"As a librarian or archivist, what is your employment status?”
In total, 66 readers of The DIGITAL Archive responded to the survey. I want to thank them for participating and for writing comments (thanks to Heidi and the Lone Arranger for their unique comments), and to thank those who promoted this survey on their blogs.
By the numbers, the votes revealed the following:
- 44 people (66% of the vote) indicated they had a permanent position with a full benefits package;
9 people (13% of the vote) indicated they were unemployed;
7 people (10% of the vote) indicated they had a contractual position with a full benefits package;
6 people (9% of the vote) indicated they had a contractual position but with no benefits package
While Blogger surveys are not formal, nor the most scientific vehicle to gather such complex information, and while my survey question had a few holes in it—I should have asked how long the respondents took to find or land a permanent position, for instance; or what career path they had chosen, librarianship or archives; or whether they were recent grads or those who had been in the profession for many, many years—I was still able to conclude that:
1. There are a large number of people with permanent positions;
2. There are still a sizeable amount of people with no jobs or with contractual jobs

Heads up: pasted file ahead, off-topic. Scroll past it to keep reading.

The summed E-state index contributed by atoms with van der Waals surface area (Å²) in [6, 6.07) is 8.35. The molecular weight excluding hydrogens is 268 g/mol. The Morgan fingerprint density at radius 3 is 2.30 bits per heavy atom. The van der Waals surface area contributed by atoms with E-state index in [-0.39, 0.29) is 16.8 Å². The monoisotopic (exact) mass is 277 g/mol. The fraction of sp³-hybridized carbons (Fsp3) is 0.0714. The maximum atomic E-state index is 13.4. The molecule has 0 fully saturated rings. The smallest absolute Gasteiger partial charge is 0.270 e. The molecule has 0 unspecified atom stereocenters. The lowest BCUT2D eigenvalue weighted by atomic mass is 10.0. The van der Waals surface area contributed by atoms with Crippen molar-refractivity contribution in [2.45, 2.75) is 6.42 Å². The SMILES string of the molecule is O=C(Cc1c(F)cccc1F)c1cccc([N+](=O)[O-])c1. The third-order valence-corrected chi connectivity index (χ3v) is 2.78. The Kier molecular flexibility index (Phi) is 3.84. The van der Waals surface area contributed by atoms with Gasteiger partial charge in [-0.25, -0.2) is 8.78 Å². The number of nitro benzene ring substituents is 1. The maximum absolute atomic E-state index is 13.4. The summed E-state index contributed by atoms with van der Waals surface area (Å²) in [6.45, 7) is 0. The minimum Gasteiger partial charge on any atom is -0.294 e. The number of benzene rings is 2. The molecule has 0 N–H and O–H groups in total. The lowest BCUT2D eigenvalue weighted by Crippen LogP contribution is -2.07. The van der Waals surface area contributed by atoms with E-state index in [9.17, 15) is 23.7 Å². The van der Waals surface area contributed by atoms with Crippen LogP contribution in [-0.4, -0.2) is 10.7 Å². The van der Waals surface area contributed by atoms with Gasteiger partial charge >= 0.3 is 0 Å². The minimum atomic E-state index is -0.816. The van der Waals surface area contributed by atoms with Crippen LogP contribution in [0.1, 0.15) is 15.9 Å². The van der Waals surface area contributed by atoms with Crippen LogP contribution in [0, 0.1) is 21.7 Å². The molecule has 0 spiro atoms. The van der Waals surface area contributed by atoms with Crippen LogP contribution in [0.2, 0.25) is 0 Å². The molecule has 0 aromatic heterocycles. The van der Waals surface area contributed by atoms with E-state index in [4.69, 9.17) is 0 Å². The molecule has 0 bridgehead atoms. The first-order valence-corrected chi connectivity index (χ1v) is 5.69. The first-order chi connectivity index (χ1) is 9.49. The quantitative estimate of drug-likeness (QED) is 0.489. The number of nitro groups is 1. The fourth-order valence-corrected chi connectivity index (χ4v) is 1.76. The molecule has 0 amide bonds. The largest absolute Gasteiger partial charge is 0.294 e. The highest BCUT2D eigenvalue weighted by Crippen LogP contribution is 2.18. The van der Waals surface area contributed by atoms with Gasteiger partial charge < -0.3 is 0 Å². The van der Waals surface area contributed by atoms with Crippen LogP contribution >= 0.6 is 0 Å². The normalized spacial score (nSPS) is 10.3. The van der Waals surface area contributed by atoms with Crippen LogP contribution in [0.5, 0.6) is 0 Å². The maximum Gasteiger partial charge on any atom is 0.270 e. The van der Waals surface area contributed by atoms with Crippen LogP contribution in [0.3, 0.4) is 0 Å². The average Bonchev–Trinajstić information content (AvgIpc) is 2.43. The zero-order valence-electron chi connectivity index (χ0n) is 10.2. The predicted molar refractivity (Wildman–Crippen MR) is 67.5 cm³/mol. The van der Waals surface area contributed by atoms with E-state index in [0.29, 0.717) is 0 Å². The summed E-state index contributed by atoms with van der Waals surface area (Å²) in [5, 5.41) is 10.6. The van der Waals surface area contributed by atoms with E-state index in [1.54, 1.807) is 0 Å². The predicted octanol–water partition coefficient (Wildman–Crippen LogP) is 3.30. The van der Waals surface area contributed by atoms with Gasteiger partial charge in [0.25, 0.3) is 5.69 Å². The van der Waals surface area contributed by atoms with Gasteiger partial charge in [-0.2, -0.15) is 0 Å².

I was surprised such a large number of people had permanent positions. I was really surprised. I was also surprised there were more unemployed librarians and archivists than those with contractual positions.
In reading the poll results, I also concluded, on a personal note, that I need to revise my career strategy, or more specifically, my job search strategy and then my career planning.
After 8 years in this field, after working at various locations in mainly contractual positions, each with its own share of opportunities and challenges, I still find myself no closer to a permanent position. The survey numbers reveal that there are permanent positions, but thus far these positions have remained elusive to me and the 22 other respondents.
Surveys, opinion polls, and statistics can draw different conclusions, depending on the perspective, biases of the individual analyzing the data.
What conclusions can you draw from these numbers? Were you surprised or shocked or indifferent by the numbers?